Before we go on further, it best to understand this – khalwat is the offence and the raids are the procedural mechanism to enforce syariah law. This is because the offence of khalwat is laid out in the Syariah Criminal Offences (Selangor) Enactment, but the procedure to raid a house to catch someone for a syariah offence is laid out in Section 11 of the Syariah Criminal Procedure (State of Selangor) Enactment 2003.
When it comes to raids, Section 11 provides the following powers to religious authorities:
- If they have an arrest warrant, they can lawfully enter a house to catch that person
- If they don’t have an arrest warrant, they can only lawfully enter the house to arrest someone that has committed a seizable offence
So, for point 1 it basically means that if the religious authorities get an arrest warrant from a judge, they can lawfully enter into a house to perform a raid. However for seizable offences, they do not need to get an arrest warrant from a judge to lawfully perform a raid.
It’s important to note that a seizable offence in Syariah is different from federal (“regular”) law. In regular law, Section 2 of the Criminal Procedure Code defines a seizable offence as a crime that carries an imprisonment of 3 years. In Selangor Syariah law, Section 2 of the Syariah Criminal Procedure (State of Selangor) Enactment 2003, seizable offences are defined as those which carry a punishment of at least 1 year imprisonment according to a Selangor Government Gazette issued in 2003.
In the context of khalwat, this means the religious authorities CAN arrest an offender without a warrant, and also perform the neccessary raids to affect the arrest, since khalwat carries a maximum prison term of two years – making it a seizable offence. Section 18 of the Syariah Criminal Procedure (State of Selangor) Enactment 2003 also outlines other exceptions which allow the religious authorities to make an arrest without a warrant, such as if the crime is happening in front of them, or if there’s already a warrant out for someone’s arrest.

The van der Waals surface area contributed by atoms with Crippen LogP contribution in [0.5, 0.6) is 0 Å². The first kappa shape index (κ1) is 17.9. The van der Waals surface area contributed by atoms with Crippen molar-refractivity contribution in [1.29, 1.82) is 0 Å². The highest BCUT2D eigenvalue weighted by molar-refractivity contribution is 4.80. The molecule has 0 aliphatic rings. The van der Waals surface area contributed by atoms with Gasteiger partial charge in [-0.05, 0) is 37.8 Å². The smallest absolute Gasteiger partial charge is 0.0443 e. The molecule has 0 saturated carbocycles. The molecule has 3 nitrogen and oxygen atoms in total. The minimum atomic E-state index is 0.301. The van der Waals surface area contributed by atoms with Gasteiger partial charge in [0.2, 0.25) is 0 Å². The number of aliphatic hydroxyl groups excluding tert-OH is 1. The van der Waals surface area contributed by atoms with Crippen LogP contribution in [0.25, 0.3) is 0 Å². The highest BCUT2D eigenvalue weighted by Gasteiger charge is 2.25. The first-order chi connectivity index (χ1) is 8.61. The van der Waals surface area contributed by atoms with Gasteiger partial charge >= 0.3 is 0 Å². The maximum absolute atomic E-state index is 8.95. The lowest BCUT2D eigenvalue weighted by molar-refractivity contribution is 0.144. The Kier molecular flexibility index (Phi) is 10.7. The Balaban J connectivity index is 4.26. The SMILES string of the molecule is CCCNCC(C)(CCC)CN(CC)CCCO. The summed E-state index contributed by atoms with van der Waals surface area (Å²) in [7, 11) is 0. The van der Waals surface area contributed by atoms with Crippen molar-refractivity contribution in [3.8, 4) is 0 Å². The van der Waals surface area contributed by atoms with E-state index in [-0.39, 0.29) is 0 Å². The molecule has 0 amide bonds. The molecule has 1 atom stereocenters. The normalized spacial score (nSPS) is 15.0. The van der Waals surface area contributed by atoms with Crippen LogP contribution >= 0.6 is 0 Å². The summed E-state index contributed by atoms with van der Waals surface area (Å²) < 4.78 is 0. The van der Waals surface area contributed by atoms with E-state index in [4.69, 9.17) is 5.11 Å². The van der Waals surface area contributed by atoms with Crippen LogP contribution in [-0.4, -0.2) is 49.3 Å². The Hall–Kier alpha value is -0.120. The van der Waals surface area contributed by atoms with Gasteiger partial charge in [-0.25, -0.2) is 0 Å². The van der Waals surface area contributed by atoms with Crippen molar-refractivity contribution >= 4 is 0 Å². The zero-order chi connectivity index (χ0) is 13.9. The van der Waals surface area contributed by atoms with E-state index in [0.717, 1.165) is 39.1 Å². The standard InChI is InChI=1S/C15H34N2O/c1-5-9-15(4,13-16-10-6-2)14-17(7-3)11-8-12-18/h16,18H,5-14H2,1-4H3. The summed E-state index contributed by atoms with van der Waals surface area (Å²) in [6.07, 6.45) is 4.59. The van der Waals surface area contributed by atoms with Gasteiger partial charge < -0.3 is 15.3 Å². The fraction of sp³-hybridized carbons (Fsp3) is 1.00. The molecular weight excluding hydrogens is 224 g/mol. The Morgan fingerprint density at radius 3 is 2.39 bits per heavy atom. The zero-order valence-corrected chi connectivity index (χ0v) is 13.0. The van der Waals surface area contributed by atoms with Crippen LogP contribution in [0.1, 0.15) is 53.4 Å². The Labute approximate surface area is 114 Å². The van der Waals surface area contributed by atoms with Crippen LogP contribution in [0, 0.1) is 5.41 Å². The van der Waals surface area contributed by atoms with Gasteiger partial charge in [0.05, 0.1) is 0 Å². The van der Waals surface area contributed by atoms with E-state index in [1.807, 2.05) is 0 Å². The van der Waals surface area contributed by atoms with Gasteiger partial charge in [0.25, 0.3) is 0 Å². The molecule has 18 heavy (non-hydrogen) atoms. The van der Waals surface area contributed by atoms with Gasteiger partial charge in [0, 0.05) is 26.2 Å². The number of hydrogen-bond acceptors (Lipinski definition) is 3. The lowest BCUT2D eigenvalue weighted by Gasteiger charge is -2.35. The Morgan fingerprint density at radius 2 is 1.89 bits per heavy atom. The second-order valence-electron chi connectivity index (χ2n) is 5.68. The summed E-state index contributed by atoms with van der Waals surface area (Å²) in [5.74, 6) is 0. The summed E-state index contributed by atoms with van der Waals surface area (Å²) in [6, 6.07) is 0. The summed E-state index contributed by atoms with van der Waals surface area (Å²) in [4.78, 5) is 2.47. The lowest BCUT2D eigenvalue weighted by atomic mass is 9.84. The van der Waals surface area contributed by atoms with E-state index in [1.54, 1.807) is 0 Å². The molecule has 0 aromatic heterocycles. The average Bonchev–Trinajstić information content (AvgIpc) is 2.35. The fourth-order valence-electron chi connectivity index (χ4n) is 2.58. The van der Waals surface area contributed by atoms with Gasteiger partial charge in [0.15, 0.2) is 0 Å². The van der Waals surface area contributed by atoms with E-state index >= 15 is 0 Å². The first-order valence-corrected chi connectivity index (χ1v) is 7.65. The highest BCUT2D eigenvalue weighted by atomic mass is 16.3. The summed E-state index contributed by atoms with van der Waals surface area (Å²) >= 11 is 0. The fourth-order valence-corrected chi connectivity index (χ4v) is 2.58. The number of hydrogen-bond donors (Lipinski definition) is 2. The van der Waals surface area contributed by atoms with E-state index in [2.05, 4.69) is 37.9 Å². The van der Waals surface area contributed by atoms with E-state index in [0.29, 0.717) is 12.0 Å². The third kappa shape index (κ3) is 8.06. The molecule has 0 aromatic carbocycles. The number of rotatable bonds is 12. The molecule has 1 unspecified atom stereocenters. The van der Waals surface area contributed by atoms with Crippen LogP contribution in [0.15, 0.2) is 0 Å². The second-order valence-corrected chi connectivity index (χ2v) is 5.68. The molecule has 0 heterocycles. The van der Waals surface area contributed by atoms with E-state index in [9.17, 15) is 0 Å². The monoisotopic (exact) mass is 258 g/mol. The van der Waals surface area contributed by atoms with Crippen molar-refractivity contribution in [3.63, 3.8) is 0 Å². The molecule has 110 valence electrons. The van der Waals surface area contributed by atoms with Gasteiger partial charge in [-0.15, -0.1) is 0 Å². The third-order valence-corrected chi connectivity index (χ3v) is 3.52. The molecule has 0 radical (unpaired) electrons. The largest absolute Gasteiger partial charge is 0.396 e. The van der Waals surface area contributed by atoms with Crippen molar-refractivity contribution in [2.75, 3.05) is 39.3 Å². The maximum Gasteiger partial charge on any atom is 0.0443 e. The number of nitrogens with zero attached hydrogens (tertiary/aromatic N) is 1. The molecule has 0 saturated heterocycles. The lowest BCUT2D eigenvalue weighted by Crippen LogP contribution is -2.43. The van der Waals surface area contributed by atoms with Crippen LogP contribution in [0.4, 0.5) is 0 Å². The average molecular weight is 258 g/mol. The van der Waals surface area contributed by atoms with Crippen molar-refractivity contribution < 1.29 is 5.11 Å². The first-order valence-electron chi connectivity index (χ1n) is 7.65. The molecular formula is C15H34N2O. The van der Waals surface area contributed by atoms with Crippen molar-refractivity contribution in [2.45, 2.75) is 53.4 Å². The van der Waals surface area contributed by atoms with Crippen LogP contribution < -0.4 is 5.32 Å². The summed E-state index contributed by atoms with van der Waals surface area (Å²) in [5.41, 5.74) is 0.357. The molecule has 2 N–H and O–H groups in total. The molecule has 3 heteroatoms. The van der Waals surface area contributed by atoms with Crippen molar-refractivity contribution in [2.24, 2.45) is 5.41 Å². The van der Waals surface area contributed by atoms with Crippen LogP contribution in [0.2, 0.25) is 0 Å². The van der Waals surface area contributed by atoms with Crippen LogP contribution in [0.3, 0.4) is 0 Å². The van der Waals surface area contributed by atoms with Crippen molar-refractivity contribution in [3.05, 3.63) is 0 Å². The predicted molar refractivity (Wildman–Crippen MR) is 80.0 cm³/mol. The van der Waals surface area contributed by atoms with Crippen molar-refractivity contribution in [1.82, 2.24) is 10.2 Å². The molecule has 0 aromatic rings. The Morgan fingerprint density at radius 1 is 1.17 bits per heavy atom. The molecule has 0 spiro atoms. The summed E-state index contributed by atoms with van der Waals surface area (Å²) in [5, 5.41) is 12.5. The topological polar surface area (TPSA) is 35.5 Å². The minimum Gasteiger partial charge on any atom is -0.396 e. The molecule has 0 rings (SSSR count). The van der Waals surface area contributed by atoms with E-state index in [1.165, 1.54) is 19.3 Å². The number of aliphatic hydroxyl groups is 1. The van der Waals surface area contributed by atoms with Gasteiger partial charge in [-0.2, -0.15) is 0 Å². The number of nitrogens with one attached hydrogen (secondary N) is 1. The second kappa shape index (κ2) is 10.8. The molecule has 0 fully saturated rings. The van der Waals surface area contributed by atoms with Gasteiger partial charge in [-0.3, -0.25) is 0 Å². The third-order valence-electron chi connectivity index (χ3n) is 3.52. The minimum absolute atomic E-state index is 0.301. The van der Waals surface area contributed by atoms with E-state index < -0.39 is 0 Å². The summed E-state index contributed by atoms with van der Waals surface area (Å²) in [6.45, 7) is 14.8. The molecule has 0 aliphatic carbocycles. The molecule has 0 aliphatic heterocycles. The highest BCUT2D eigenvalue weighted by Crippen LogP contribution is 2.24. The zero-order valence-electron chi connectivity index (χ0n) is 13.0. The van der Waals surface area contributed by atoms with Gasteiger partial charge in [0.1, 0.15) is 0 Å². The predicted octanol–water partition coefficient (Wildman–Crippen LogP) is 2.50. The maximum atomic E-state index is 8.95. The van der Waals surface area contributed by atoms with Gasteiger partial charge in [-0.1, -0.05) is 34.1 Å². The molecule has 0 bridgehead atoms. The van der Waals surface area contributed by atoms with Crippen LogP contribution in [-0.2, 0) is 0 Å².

Again, these may differ from state to state.
We want to point out that while private residences can be pretty straightforward, there’s a pretty interesting tidbit when it comes to hotels
The Malaysian Association of Hotels stated that hotels have an obligation to comply with the directions of religious authorities, in a sense where they actually would have to bring the religious officers to the room they want to raid. However the hotel cannot show the religious authorities the name list of those staying in the hotel, because that information is protected by the Personal Data Protection Act 2010.
Get a syariah lawyer if you feel your rights are infringed
February last year, a married couple sued JAKIM for a khalwat raid that resulted in injuries and wrongful detention despite showing proof they were married.
Just like with regular non-religious enforcement, there may be times when mistakes are made and/or legal procedures aren’t followed – which leads to you being accused of something you didn’t do, or have your rights infringed upon.
Whichever the situation, just like in “regular” law, you can get a Syariah lawyer to advise or argue the case for you. The Jabatan Penghakiman Syariah Malaysia provides a list of Syariah lawyers by state through their E-syariah portal. Note: You can just select the state to view the full list